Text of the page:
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More women make the Twin Cities home

MINNEAPOLIS -- The Twin Cities area stands beside such cities as Boston and San Francisco when it comes to attracting highly educated young women who have a choice where they want to live, new census data showed.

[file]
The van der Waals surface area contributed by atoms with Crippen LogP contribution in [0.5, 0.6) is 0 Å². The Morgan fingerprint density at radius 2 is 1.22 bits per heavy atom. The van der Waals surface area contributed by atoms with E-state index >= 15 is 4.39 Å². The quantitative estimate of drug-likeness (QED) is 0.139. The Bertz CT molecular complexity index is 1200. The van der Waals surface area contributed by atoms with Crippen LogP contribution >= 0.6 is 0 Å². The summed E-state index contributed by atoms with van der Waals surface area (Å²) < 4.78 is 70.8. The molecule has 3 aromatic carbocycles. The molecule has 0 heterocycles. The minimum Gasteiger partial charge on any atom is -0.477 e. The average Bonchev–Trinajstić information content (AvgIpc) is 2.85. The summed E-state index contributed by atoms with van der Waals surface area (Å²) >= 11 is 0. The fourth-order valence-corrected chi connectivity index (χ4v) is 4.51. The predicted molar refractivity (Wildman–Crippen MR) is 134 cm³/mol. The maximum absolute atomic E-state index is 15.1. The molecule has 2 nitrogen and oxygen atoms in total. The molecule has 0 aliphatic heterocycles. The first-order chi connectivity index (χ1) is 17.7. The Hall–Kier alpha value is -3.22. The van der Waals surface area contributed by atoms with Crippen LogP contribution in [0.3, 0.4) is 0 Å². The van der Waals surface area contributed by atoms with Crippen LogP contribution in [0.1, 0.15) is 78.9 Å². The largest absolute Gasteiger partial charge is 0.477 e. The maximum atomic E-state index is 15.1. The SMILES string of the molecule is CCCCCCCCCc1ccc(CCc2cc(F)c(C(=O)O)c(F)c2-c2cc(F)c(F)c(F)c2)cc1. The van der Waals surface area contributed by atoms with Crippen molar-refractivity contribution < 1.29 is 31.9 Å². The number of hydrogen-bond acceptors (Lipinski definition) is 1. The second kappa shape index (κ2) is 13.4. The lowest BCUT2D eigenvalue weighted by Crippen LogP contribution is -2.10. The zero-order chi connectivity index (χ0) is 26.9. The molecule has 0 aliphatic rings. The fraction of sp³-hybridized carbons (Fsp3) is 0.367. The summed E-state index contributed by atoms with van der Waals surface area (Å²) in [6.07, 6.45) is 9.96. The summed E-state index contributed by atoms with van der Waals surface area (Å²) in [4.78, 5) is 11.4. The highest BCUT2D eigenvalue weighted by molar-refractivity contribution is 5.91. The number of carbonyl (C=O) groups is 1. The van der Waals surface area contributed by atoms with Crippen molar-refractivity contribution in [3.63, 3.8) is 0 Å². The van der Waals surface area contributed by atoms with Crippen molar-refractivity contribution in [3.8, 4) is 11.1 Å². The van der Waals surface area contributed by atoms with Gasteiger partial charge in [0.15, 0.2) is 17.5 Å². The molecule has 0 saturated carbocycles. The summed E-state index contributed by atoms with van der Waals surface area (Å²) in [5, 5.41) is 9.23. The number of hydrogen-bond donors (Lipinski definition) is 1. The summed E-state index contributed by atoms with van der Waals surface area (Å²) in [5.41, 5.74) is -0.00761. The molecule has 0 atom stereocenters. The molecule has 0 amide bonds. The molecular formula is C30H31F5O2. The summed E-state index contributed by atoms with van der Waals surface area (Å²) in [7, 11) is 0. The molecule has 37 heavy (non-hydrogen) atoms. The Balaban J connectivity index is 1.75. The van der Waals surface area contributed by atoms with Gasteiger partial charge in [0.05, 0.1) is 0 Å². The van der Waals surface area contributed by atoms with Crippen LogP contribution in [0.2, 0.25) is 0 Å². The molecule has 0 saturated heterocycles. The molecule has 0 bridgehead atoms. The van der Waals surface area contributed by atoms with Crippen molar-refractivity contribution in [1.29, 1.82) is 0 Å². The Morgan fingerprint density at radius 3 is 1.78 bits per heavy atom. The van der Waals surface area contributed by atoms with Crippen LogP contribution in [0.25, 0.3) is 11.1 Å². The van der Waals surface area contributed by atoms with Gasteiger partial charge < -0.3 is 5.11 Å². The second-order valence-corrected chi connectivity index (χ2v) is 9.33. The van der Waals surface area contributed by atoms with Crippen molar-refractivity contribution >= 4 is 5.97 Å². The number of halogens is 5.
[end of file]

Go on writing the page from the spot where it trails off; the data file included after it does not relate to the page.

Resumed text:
The metro area ranked fifth nationally by the end of the 1990s in women's earning power among about 50 metro areas of 1 million or more.

Some say the state's Nordic history that is open to women in the workplace has played a factor.

"It's a cultural thing," said Hazel Reinhardt, the former state demographer. "It's powerfully influenced by Scandinavian values. When you leave the home to work, you are not seen as 'abandoning' the home."

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